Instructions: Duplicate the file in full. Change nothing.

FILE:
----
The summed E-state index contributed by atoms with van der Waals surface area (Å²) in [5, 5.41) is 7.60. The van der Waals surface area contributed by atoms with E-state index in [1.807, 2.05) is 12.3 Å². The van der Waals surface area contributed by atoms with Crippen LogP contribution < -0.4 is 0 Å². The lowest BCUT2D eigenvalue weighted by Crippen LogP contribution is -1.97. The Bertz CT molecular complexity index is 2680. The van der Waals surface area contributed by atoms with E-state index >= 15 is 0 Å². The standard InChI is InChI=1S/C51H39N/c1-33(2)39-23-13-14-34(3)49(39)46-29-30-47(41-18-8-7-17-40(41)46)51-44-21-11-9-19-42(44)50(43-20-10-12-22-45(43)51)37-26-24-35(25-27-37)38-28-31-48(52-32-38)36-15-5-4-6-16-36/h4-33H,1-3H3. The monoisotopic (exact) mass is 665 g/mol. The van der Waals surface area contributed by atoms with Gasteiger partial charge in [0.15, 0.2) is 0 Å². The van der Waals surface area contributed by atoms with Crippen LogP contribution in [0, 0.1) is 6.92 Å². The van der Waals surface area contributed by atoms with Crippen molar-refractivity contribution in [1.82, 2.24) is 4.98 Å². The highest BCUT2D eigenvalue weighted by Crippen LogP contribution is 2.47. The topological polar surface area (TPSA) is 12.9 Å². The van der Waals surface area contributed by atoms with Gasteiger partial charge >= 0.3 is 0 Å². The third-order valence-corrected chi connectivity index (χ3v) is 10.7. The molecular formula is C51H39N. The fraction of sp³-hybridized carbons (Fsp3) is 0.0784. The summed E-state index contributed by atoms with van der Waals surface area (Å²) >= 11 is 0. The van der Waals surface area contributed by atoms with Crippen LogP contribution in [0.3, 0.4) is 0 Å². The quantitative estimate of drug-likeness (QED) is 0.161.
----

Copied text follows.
The summed E-state index contributed by atoms with van der Waals surface area (Å²) in [5, 5.41) is 7.60. The van der Waals surface area contributed by atoms with E-state index in [1.807, 2.05) is 12.3 Å². The van der Waals surface area contributed by atoms with Crippen LogP contribution < -0.4 is 0 Å². The lowest BCUT2D eigenvalue weighted by Crippen LogP contribution is -1.97. The Bertz CT molecular complexity index is 2680. The van der Waals surface area contributed by atoms with E-state index >= 15 is 0 Å². The standard InChI is InChI=1S/C51H39N/c1-33(2)39-23-13-14-34(3)49(39)46-29-30-47(41-18-8-7-17-40(41)46)51-44-21-11-9-19-42(44)50(43-20-10-12-22-45(43)51)37-26-24-35(25-27-37)38-28-31-48(52-32-38)36-15-5-4-6-16-36/h4-33H,1-3H3. The monoisotopic (exact) mass is 665 g/mol. The van der Waals surface area contributed by atoms with Gasteiger partial charge in [0.15, 0.2) is 0 Å². The van der Waals surface area contributed by atoms with Crippen LogP contribution in [0, 0.1) is 6.92 Å². The van der Waals surface area contributed by atoms with Crippen molar-refractivity contribution in [1.82, 2.24) is 4.98 Å². The highest BCUT2D eigenvalue weighted by Crippen LogP contribution is 2.47. The topological polar surface area (TPSA) is 12.9 Å². The van der Waals surface area contributed by atoms with Gasteiger partial charge >= 0.3 is 0 Å². The third-order valence-corrected chi connectivity index (χ3v) is 10.7. The molecular formula is C51H39N. The fraction of sp³-hybridized carbons (Fsp3) is 0.0784. The summed E-state index contributed by atoms with van der Waals surface area (Å²) >= 11 is 0. The van der Waals surface area contributed by atoms with Crippen LogP contribution in [0.3, 0.4) is 0 Å². The quantitative estimate of drug-likeness (QED) is 0.161.